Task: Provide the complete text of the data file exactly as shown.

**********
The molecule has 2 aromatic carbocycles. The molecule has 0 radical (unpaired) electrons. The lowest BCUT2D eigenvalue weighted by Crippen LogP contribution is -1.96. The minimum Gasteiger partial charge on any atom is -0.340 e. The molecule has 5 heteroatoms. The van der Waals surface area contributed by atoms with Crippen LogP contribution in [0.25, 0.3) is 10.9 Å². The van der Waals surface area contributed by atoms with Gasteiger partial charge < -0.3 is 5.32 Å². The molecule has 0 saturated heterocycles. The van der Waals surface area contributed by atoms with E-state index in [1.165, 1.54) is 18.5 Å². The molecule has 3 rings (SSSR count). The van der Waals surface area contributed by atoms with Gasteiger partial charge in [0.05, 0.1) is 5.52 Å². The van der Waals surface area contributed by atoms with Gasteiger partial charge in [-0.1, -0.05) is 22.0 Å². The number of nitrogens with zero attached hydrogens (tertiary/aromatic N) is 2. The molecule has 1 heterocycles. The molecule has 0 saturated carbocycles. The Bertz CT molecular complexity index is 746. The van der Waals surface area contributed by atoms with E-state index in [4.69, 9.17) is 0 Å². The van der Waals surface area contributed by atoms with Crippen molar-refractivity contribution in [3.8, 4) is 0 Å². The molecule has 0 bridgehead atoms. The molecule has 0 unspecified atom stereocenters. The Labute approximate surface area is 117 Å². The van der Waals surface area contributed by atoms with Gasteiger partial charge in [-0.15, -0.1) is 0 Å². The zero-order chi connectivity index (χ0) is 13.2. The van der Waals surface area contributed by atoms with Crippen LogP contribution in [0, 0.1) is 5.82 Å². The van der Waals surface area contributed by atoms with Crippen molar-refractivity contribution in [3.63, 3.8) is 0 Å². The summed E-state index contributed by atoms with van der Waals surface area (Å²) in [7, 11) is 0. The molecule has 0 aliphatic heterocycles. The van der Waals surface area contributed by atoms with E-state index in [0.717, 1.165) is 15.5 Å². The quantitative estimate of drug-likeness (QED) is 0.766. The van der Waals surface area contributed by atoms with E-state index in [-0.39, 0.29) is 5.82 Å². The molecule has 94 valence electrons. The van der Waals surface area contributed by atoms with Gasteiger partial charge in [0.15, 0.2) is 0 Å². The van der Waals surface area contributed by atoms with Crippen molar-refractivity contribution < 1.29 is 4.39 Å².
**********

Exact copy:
The molecule has 2 aromatic carbocycles. The molecule has 0 radical (unpaired) electrons. The lowest BCUT2D eigenvalue weighted by Crippen LogP contribution is -1.96. The minimum Gasteiger partial charge on any atom is -0.340 e. The molecule has 5 heteroatoms. The van der Waals surface area contributed by atoms with Crippen LogP contribution in [0.25, 0.3) is 10.9 Å². The van der Waals surface area contributed by atoms with Gasteiger partial charge < -0.3 is 5.32 Å². The molecule has 0 saturated heterocycles. The van der Waals surface area contributed by atoms with E-state index in [1.165, 1.54) is 18.5 Å². The molecule has 3 rings (SSSR count). The van der Waals surface area contributed by atoms with Gasteiger partial charge in [0.05, 0.1) is 5.52 Å². The van der Waals surface area contributed by atoms with Gasteiger partial charge in [-0.1, -0.05) is 22.0 Å². The number of nitrogens with zero attached hydrogens (tertiary/aromatic N) is 2. The molecule has 1 heterocycles. The molecule has 0 saturated carbocycles. The Bertz CT molecular complexity index is 746. The van der Waals surface area contributed by atoms with E-state index in [4.69, 9.17) is 0 Å². The van der Waals surface area contributed by atoms with Crippen molar-refractivity contribution in [3.8, 4) is 0 Å². The molecule has 0 bridgehead atoms. The molecule has 0 unspecified atom stereocenters. The Labute approximate surface area is 117 Å². The van der Waals surface area contributed by atoms with Gasteiger partial charge in [-0.15, -0.1) is 0 Å². The zero-order chi connectivity index (χ0) is 13.2. The van der Waals surface area contributed by atoms with Crippen LogP contribution in [0, 0.1) is 5.82 Å². The van der Waals surface area contributed by atoms with Crippen molar-refractivity contribution in [3.63, 3.8) is 0 Å². The summed E-state index contributed by atoms with van der Waals surface area (Å²) in [7, 11) is 0. The molecule has 0 aliphatic heterocycles. The van der Waals surface area contributed by atoms with E-state index in [0.717, 1.165) is 15.5 Å². The quantitative estimate of drug-likeness (QED) is 0.766. The van der Waals surface area contributed by atoms with E-state index in [-0.39, 0.29) is 5.82 Å². The molecule has 94 valence electrons. The van der Waals surface area contributed by atoms with Gasteiger partial charge in [0.15, 0.2) is 0 Å². The van der Waals surface area contributed by atoms with Crippen molar-refractivity contribution < 1.29 is 4.39 Å².